James “Jim” Garland Nuckolls, MD, MACP
James “Jim” Garland Nuckolls, MD, MACP, died on Jan. 6, 2020, at age 80.
He graduated in 1966 from Duke University Medical School. His medical school experience included six months at Middlesex Hospital in London and three months in a U.S. Public Health Service tropical medicine fellowship Duke's International Center for Medical Research and Training in San Jose, Costa Rica.
After medical school, Dr. Nuckolls served as a lieutenant with the U.S. Public Health Service in Atlanta and was assigned to the CDC as the assistant chief in the arbovirus infections unit and Emory University School of Medicine as an instructor of medicine. While on an assignment for the CDC, he investigated a mysterious outbreak in Pontiac, Mich., where he also contracted the disease, named Pontiac fever. Later, researchers identified it as the first outbreak of Legionnaire's disease.
After completing his service, Dr. Nuckolls returned to Duke for an internship and residency as the Carnegie-Commonwealth Clinical Scholar. After completing his residency, he started an internal medicine clinic in Virginia. In 1977, the American Society of Internal Medicine named him Young Internist of the Year, and he went on to serve as the society's president from 1988 to 1989. Dr. Nuckolls was named a Master of ACP in 2006.
A full obituary is online.
Whitney W. Addington, MD, MACP
Whitney W. Addington, MD, MACP, died on Feb. 10, 2020, at age 84.
Dr. Addington served as ACP's President from 1999 to 2000. He also served as Governor of the Illinois Northern/Upstate Chapter from 1984 to 1988 and on various councils and committees, including the Executive Committee of the Board of Regents.
Dr. Addington completed medical school and residency at Northwestern University in Chicago before serving as lieutenant commander in the U.S. Public Health Service in Oklahoma City. He then became an NIH postgraduate fellow in thoracic services at the Boston University School of Medicine before returning to Chicago, where he served as chairman of the pulmonary division for Cook County Hospital.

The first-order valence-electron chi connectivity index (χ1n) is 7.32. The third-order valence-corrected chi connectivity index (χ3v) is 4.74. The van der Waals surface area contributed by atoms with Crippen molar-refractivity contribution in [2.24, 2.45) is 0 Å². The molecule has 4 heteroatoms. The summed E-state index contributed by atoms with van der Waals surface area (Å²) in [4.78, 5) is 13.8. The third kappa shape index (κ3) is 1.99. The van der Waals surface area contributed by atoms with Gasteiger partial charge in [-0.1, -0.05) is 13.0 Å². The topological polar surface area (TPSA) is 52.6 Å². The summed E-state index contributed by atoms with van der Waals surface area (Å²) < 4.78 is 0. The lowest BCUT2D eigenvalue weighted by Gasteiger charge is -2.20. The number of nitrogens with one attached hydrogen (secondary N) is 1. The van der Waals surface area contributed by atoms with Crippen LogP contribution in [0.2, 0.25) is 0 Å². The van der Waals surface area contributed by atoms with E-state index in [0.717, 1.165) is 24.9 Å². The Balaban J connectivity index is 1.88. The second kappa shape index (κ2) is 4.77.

Next, Dr. Addington moved to the University of Chicago, where he served as professor of medicine and chairman of the pulmonary medicine department. He then returned to Northwestern University, where he served as chairman of the pulmonary division, and was also president of the Chicago Board of Health from 1989 to 1999.
Throughout his career, Dr. Addington's research focused on tuberculosis, asthma of patients in the inner city, and cystic fibrosis. His final academic appointment was as professor of medicine, family practice, and nursing at Rush-Presbyterian-St. Luke's Medical Center in Chicago and director of the Rush Primary Care Institute.
During his tenure as ACP President, Dr. Addington was committed to health care reform and advocated for universal health care, social justice, and equity in medical care. After retiring from his medical practice, he continued to work in public health as a visiting professor to the London School of Hygiene & Tropical Medicine. During that time, he traveled to Africa, where he worked on projects to help contain and eradicate the spread of malaria.
A tribute page is online.